Lindsay Brambles

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Lindsay Brambles

Lindsay Brambles’s book reviews

Well, it's epic and it's weird. It stretches the imagination. At times I'm inclined to feel too much so, with the result that the reader is, in effect, distanced from the characters. It's difficult to have a passion about a story when you find none of the characters of a nature that you can relate to in any way. On top of this, the book is so far reaching in some of it's ideas that you feel rather lost in the chaos of what the author is trying to describe. Of course, the future probably will be as wonderfully strange and incomprehensible as the portrait Stross paints. One only has to imagine how bizarre our own time would seem to someone transplanted from the nineteenth century. What would they make of the plethora of technology we so take for granted? Imagine how stunned they'd probably be by Bluetooth-enabled phones, where people walk around the streets seemingly talking to themselves. Cars and even planes they might understand, but could they really make sense of computers and the Internet?

If you want to get a taste of what it might be like if you were suddenly shifted ahead in time a hundred or more years, try 'Accelerando'. Just remember this isn't your father's SF.

Lindsay Brambles (author of In Darkness Bound)
03/09/2007
'Plague Ship' is definitely a product of its time, and as such would not likely see publication in today's tough SF market. The plot is pretty basic and the characters rather typical of this sort of story. The tale lacks the intricacies and well-rounded characterizations of the best SF of today, but if all you're looking for is an easy, uncomplicated tale, then this may be your cup of tea.

Read some of the other Norton books from this period and you'll find them all remarkably similar in tone. In fact, if you read the work of other authors from around the same time you'll find that they were producing material that doesn't vary all that much from this.

An okay read, but it's no 'Dune'.

Lindsay Brambles (author of In Darkness Bound)
03/09/2007
Strange. Weird. Bizarre. These are words that could certainly be applied to this work. Certainly you're asked to go far in suspending your disbelief. But perhaps so far that you begin to accept the rather inane aspects of the novel. Mind you, if you're a diehard 'old school' SF fan you might find this totally outside your sphere of acceptability. This is not for those who put Bova, Niven, Asimov, and Clarke at the top of their list. There are moments, however, when I was reminded of the first time I read Heinlein's 'Stranger in a Strange Land,' which seemed such a departure from the Heinlein juveniles I had so enjoyed. 'Stranger in a Strange Land' was something of a cult classic among college students of the day, and one can imagine Doctorow's book perhaps gaining such a status.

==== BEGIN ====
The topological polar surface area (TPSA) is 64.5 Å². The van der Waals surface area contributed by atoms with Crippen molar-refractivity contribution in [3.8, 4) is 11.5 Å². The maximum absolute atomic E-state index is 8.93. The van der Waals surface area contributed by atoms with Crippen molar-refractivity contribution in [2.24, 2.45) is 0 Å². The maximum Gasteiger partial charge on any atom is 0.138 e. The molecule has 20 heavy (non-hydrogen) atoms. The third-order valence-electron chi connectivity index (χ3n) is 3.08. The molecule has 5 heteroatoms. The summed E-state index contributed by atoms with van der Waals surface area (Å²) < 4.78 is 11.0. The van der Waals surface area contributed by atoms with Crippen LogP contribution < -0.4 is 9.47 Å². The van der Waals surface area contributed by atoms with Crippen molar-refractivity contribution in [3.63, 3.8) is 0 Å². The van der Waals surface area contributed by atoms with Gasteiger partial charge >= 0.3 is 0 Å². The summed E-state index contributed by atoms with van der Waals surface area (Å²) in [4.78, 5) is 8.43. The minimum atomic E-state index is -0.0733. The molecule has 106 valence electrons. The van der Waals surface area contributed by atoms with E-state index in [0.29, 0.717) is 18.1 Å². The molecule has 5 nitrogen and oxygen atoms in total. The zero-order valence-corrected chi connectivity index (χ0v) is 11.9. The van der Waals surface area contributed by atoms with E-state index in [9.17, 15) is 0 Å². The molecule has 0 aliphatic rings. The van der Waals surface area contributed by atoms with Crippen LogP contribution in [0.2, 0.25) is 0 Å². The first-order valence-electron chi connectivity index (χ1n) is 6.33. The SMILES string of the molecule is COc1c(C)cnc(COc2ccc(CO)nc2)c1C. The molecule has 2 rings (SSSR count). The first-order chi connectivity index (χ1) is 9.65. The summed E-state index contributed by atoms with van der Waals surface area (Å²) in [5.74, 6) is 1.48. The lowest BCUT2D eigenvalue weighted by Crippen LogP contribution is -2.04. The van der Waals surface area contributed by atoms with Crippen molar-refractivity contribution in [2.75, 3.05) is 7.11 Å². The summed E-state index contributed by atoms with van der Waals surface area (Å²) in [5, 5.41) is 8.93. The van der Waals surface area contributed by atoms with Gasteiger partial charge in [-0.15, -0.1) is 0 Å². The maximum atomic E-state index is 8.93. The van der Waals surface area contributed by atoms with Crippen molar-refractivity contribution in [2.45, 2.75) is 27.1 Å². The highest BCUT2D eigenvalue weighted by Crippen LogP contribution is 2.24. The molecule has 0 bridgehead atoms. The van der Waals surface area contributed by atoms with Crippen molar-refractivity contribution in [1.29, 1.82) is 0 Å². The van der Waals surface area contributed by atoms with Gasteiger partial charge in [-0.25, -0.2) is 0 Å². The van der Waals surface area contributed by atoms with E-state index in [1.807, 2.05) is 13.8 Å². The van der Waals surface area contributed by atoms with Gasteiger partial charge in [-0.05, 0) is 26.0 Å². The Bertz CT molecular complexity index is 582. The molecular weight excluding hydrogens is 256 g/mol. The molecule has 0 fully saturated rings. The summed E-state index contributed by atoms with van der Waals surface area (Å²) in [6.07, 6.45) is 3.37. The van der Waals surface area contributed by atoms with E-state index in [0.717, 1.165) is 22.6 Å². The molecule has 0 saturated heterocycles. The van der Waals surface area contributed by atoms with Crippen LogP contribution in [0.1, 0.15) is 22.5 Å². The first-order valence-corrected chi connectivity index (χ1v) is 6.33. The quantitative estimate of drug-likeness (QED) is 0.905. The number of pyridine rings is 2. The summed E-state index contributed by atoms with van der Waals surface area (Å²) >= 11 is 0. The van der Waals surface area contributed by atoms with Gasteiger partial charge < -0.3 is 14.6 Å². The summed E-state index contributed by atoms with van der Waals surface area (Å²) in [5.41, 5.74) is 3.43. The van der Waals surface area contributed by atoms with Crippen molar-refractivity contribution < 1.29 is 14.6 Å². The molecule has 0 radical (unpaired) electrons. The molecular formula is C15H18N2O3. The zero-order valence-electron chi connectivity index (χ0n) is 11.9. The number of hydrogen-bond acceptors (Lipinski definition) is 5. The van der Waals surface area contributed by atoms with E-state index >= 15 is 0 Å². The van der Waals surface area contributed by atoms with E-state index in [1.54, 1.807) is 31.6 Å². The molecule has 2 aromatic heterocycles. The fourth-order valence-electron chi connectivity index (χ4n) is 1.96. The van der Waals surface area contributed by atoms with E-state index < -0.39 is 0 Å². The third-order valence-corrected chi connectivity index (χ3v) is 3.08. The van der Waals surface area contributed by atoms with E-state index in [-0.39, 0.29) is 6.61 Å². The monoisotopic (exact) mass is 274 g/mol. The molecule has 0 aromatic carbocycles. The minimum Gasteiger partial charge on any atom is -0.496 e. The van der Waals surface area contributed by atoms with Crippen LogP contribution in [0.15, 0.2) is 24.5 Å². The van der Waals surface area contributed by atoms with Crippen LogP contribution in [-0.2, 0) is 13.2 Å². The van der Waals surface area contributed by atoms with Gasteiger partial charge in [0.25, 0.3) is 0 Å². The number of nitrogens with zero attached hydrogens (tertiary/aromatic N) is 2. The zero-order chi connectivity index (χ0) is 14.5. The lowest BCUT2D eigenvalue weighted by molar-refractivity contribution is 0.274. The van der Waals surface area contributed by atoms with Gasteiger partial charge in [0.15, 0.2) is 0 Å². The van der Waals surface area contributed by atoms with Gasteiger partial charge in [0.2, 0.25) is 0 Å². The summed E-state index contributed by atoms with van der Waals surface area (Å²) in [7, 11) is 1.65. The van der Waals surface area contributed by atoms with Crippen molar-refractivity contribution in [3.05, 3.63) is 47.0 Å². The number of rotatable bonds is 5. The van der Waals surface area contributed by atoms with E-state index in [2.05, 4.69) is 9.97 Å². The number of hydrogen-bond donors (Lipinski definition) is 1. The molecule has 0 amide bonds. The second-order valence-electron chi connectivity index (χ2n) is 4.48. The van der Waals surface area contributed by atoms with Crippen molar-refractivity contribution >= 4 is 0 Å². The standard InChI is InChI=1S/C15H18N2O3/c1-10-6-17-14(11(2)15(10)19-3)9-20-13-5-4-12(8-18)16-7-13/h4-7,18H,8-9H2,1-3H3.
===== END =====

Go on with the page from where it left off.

It's one of those books that invites examination, much of it obviously not being meant for literal interpretation. I think, however, that it's a difficult novel to really get your head around. There's no question that some readers will be inclined to abandon it early or chuck it aside in disgust. But if you persist, as did I, you may find the reward sufficient to the effort.
(Lindsay Brambles, author of In Darkness Bound)
02/12/2007
Some will see it as simply a romance, but beneath that facade is a delightful, rather satiric examination of the mannered society of the period. Were you to distill it all down you might be inclined to see it as nothing more than a novel about the fevered concerns of young women to make 'agreeable' matches with worthy members of the opposite sex. But a paucity of plot belies the true charm of this novel: strong, well delineated characters -- most notably Elizabeth Bennet. You become so enamored of her that you find yourself compelled to read onward.

Of course, when reading this book I couldn't help recalling the scene in the movie 'You've Got Mail,' when Tom Hank's character rather breezily disparages the novel. As a man I have to confess that the natural inclination would be to dismiss this novel outright. There's certainly nothing 'macho' about it. Nothing 'manly.' And if action and adventure are more your standard, then by all means avoid this book. But don't dismiss it because it's considered 'chicklit' or because you believe it to be in the vein of a Harlequin Romance novel. Nothing could be further from the truth. This is as fine a portrait as any of the gentried society of the period. A great way to learn something of the past in a most entertaining manner.
(Lindsay H.F. Brambles, author of In Darkness Bound)
02/12/2007
Jeff Wade - Taking Readers on a fun and Psychologically Stimulating Journey
FEATURED AUTHOR - Jeff Wade began his career not with writing but with story telling. Though a jovial character in person, his stories tend toward the dark side, although always edged with a glimmer of hope. He teaches Aikido and Taekwondo at his dojo, South Miami Martial Arts. He is also a gunsmith. His stories well reflect his experience in guns and hand-to-hand combat. As our Author of the Day, Wade tells us all about his latest novel Drawer #7, a suspenseful psychological thriller with a touch of sci fi to… Read more